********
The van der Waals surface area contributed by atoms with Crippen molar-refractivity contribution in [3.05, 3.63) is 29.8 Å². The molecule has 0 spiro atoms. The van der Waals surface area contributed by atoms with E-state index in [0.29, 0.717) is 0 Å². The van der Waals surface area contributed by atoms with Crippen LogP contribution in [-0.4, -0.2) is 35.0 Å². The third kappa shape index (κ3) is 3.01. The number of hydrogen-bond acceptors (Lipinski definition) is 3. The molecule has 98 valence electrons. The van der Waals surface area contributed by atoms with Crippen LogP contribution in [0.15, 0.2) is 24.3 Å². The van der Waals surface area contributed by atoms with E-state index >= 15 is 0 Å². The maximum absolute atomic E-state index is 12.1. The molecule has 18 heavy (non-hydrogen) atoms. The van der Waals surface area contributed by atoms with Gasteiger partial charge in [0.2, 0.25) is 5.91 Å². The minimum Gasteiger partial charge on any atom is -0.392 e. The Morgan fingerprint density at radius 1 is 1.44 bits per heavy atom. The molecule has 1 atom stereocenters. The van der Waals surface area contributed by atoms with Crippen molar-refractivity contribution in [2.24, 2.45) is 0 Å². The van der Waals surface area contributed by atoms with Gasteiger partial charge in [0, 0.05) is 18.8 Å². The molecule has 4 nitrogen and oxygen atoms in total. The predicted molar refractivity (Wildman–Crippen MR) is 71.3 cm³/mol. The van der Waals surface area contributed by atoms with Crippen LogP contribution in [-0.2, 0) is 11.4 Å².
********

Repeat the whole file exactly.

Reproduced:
The van der Waals surface area contributed by atoms with Crippen molar-refractivity contribution in [3.05, 3.63) is 29.8 Å². The molecule has 0 spiro atoms. The van der Waals surface area contributed by atoms with E-state index in [0.29, 0.717) is 0 Å². The van der Waals surface area contributed by atoms with Crippen LogP contribution in [-0.4, -0.2) is 35.0 Å². The third kappa shape index (κ3) is 3.01. The number of hydrogen-bond acceptors (Lipinski definition) is 3. The molecule has 98 valence electrons. The van der Waals surface area contributed by atoms with Crippen LogP contribution in [0.15, 0.2) is 24.3 Å². The van der Waals surface area contributed by atoms with E-state index >= 15 is 0 Å². The maximum absolute atomic E-state index is 12.1. The molecule has 18 heavy (non-hydrogen) atoms. The van der Waals surface area contributed by atoms with Gasteiger partial charge in [0.2, 0.25) is 5.91 Å². The minimum Gasteiger partial charge on any atom is -0.392 e. The Morgan fingerprint density at radius 1 is 1.44 bits per heavy atom. The molecule has 1 atom stereocenters. The van der Waals surface area contributed by atoms with Crippen molar-refractivity contribution in [2.24, 2.45) is 0 Å². The van der Waals surface area contributed by atoms with Gasteiger partial charge in [0, 0.05) is 18.8 Å². The molecule has 4 nitrogen and oxygen atoms in total. The predicted molar refractivity (Wildman–Crippen MR) is 71.3 cm³/mol. The van der Waals surface area contributed by atoms with Crippen LogP contribution in [-0.2, 0) is 11.4 Å².